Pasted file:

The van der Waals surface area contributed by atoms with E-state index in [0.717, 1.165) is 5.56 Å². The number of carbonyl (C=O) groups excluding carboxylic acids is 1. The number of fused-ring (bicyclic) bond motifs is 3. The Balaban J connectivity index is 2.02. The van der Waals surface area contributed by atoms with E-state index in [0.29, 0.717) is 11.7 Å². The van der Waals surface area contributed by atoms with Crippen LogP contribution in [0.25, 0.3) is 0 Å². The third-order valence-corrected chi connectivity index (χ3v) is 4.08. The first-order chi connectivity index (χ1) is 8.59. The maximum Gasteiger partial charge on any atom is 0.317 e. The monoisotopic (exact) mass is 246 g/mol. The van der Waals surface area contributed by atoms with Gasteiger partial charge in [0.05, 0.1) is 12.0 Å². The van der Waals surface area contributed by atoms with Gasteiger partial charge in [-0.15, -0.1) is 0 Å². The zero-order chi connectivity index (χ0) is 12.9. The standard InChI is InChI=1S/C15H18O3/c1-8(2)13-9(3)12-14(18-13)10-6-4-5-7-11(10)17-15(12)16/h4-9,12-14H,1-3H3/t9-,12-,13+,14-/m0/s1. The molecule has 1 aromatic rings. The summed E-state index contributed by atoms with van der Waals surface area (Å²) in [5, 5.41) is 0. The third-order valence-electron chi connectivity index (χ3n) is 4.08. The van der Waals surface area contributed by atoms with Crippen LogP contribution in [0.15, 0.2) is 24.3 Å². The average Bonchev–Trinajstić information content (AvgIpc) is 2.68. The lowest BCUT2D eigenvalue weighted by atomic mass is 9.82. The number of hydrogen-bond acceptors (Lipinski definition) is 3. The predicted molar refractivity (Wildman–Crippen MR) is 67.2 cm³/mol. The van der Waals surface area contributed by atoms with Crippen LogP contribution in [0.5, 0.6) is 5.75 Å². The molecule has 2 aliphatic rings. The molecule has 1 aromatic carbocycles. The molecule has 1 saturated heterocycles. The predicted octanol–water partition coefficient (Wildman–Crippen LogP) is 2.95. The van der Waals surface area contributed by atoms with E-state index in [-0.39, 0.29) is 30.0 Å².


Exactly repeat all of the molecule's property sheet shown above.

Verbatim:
The van der Waals surface area contributed by atoms with E-state index in [0.717, 1.165) is 5.56 Å². The number of carbonyl (C=O) groups excluding carboxylic acids is 1. The number of fused-ring (bicyclic) bond motifs is 3. The Balaban J connectivity index is 2.02. The van der Waals surface area contributed by atoms with E-state index in [0.29, 0.717) is 11.7 Å². The van der Waals surface area contributed by atoms with Crippen LogP contribution in [0.25, 0.3) is 0 Å². The third-order valence-corrected chi connectivity index (χ3v) is 4.08. The first-order chi connectivity index (χ1) is 8.59. The maximum Gasteiger partial charge on any atom is 0.317 e. The monoisotopic (exact) mass is 246 g/mol. The van der Waals surface area contributed by atoms with Gasteiger partial charge in [0.05, 0.1) is 12.0 Å². The van der Waals surface area contributed by atoms with Gasteiger partial charge in [-0.15, -0.1) is 0 Å². The zero-order chi connectivity index (χ0) is 12.9. The standard InChI is InChI=1S/C15H18O3/c1-8(2)13-9(3)12-14(18-13)10-6-4-5-7-11(10)17-15(12)16/h4-9,12-14H,1-3H3/t9-,12-,13+,14-/m0/s1. The molecule has 1 aromatic rings. The summed E-state index contributed by atoms with van der Waals surface area (Å²) in [5, 5.41) is 0. The third-order valence-electron chi connectivity index (χ3n) is 4.08. The van der Waals surface area contributed by atoms with Crippen LogP contribution in [0.15, 0.2) is 24.3 Å². The average Bonchev–Trinajstić information content (AvgIpc) is 2.68. The lowest BCUT2D eigenvalue weighted by atomic mass is 9.82. The number of hydrogen-bond acceptors (Lipinski definition) is 3. The predicted molar refractivity (Wildman–Crippen MR) is 67.2 cm³/mol. The van der Waals surface area contributed by atoms with Crippen LogP contribution in [0.5, 0.6) is 5.75 Å². The molecule has 2 aliphatic rings. The molecule has 1 aromatic carbocycles. The molecule has 1 saturated heterocycles. The predicted octanol–water partition coefficient (Wildman–Crippen LogP) is 2.95. The van der Waals surface area contributed by atoms with E-state index in [-0.39, 0.29) is 30.0 Å².